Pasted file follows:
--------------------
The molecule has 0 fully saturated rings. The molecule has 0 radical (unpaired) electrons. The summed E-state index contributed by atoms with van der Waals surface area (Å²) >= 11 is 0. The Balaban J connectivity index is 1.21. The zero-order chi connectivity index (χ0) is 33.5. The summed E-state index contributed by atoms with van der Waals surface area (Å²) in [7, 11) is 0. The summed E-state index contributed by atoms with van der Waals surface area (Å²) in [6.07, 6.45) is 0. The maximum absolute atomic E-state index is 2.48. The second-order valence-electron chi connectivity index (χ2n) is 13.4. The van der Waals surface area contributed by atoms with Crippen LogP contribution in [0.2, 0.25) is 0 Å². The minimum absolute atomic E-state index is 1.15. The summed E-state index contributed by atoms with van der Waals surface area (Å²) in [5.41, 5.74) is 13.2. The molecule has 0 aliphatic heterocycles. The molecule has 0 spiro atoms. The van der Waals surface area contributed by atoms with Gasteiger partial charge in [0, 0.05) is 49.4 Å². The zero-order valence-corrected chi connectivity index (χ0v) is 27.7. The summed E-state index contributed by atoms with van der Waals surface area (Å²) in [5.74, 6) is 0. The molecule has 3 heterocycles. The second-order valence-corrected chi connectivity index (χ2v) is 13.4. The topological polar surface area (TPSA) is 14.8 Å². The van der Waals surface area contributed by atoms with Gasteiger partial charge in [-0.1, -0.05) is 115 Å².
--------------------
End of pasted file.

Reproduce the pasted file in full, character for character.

The molecule has 0 fully saturated rings. The molecule has 0 radical (unpaired) electrons. The summed E-state index contributed by atoms with van der Waals surface area (Å²) >= 11 is 0. The Balaban J connectivity index is 1.21. The zero-order chi connectivity index (χ0) is 33.5. The summed E-state index contributed by atoms with van der Waals surface area (Å²) in [7, 11) is 0. The summed E-state index contributed by atoms with van der Waals surface area (Å²) in [6.07, 6.45) is 0. The maximum absolute atomic E-state index is 2.48. The second-order valence-electron chi connectivity index (χ2n) is 13.4. The van der Waals surface area contributed by atoms with Crippen LogP contribution in [0.2, 0.25) is 0 Å². The minimum absolute atomic E-state index is 1.15. The summed E-state index contributed by atoms with van der Waals surface area (Å²) in [5.41, 5.74) is 13.2. The molecule has 0 aliphatic heterocycles. The molecule has 0 spiro atoms. The van der Waals surface area contributed by atoms with Gasteiger partial charge in [0, 0.05) is 49.4 Å². The zero-order valence-corrected chi connectivity index (χ0v) is 27.7. The summed E-state index contributed by atoms with van der Waals surface area (Å²) in [5.74, 6) is 0. The molecule has 3 heterocycles. The second-order valence-corrected chi connectivity index (χ2v) is 13.4. The topological polar surface area (TPSA) is 14.8 Å². The van der Waals surface area contributed by atoms with Gasteiger partial charge in [-0.1, -0.05) is 115 Å².